Software in general brings with it safety risks. “There is no such thing  as bug-free software,” McCammon emphasised. With smartphones or laptops, updates are relatively quick and painless but it’s not so straightforward for vehicles. “It becomes a very real point of concern if you put that into the context of a 3,500 pound hunk of metal and plastic hurtling at speeds of up to 150mph,” he observed. This is where over-the-air updates come into play, offering an essential means of managing that update process. “It becomes a way for us to mitigate risks and to make real-time corrections to vehicle functions and software as we go forward.”

While software brings new risks into the vehicle, it also brings new potential

and capability to the vehicle and McCammon regards it as something as transformational to the industry as the introduction of the mass production assembly line. “We are at an inflection point and software is at a critical part of that inflection,” he explained. “With any transformation, the change that it brings can mean risk and opportunity. If it is not managed properly then the notion of risk overshadows the notion of opportunity. As an automotive community, we need to be open about what the transformation means and be cognisant of where the risks and opportunities are.”

Autonomy ups the game

McCammon regards the move towards autonomous driving as an extension to the security concerns today. “What becomes a factor as we look at security is the level of computing that we talk about with automated driving. It is going to be vast. We’re talking about data centres and terabytes of data in minutes. You need to be able to make sure that this is maintained, controlled and made secure so that information provided to the vehicle is the best possible information at every point in time. You need to ensure it cannot be corrupted,” he said. “If there is any new introduction of threat, that will be it because many of the algorithms will not necessarily live on the car.”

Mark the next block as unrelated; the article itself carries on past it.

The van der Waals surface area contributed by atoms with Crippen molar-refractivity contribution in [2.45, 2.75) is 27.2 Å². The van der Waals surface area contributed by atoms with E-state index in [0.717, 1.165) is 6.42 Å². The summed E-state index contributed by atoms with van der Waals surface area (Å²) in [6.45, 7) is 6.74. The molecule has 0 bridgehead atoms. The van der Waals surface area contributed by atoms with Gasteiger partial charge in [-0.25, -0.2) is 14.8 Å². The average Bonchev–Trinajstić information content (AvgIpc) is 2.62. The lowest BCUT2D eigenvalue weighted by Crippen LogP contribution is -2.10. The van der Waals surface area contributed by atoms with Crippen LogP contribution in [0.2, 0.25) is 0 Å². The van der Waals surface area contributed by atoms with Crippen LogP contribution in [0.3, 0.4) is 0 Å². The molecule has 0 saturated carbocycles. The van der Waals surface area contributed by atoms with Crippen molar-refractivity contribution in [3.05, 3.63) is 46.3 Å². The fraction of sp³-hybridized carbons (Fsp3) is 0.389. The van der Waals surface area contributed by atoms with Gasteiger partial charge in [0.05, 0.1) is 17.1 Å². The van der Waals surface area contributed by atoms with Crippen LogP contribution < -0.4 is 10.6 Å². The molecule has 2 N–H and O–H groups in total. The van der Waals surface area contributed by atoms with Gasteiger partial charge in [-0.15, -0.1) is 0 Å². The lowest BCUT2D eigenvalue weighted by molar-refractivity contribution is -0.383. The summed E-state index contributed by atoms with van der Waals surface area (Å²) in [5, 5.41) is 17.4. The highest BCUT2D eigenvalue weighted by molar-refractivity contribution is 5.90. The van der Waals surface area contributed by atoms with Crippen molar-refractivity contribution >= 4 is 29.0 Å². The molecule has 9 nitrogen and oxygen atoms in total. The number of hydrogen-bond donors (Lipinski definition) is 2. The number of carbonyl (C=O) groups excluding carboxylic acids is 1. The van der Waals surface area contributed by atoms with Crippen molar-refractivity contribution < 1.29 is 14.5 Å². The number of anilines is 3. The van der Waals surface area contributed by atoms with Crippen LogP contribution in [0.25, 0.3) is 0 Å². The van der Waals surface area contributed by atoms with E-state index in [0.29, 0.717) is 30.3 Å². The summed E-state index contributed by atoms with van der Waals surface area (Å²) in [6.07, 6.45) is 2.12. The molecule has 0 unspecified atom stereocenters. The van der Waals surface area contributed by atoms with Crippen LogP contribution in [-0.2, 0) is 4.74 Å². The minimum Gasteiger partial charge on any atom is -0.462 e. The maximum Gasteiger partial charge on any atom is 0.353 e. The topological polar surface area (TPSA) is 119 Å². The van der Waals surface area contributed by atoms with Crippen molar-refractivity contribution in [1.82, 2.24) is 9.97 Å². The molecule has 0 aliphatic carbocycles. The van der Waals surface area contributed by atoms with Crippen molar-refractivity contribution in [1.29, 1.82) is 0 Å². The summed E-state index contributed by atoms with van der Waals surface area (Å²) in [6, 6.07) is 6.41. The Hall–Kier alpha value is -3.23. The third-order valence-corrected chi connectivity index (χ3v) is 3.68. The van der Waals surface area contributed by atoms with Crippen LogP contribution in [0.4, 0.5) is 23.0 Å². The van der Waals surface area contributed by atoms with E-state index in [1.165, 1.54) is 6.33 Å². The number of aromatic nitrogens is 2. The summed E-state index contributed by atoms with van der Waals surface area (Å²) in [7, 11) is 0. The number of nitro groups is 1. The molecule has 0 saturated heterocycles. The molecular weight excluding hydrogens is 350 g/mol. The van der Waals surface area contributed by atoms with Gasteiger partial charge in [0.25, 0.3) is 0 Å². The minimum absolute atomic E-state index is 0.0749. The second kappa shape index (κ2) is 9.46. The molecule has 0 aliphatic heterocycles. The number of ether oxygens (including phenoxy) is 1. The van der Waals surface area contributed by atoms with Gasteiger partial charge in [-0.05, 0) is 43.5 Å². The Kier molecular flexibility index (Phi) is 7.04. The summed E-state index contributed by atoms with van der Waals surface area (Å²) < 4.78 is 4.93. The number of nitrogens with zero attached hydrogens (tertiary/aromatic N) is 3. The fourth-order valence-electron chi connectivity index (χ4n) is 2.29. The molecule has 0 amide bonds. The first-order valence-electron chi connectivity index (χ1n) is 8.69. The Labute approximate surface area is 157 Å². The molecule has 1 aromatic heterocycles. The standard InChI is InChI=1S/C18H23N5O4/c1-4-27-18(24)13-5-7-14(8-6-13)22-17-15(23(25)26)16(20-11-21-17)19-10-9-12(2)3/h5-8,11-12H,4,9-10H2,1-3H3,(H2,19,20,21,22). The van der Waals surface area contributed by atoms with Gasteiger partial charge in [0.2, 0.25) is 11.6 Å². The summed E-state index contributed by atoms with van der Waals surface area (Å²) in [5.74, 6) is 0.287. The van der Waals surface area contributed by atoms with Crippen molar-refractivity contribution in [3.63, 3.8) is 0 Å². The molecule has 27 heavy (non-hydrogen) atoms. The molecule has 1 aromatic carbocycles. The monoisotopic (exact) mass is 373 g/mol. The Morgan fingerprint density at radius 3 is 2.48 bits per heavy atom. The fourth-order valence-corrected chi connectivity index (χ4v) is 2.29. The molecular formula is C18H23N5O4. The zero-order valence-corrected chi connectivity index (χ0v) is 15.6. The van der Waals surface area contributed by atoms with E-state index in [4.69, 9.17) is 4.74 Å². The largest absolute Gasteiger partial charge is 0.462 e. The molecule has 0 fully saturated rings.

A handful of commitments have been made for launching self-driving vehicles, and ensuring their safety by this time is essential. At just a few years away, some of these deadlines may seem impossible. “2020 and 2021 are key dates for automated driving,” said McCammon, but these don’t necessarily mean wholesale, high volume production of automated vehicles. “I would expect to see controlled fleets of vehicles in highly manageable environments, which would allow the industry to learn what it doesn’t know. Historically, when the industry has brought in new technologies, it typically is pretty measured.”

Electric vehicles (EVs) offer one example. “In the 2004-2005 timeframe, we saw each of the vehicle manufacturers doing very limited, very controlled pilots of EV technology in select markets with a select customer base,” he noted. “This afforded tremendous amounts of data capturing and collection so that they could prepare themselves for the next wave of product rollouts, which came three to five years later.”

He expects a similarly prudent approach on the autonomous roadmap: “They will be spending considerable time in testing to ensure that they can qualify and quantify the risks both from a safety and security standpoint.” And, he adds, “Wind River, with its experience and advice gleaned from other industries, will be there to help.”

 

This article appeared in the Q1 2017 issue of Automotive Megatrends Magazine. Follow this link to download the full issue.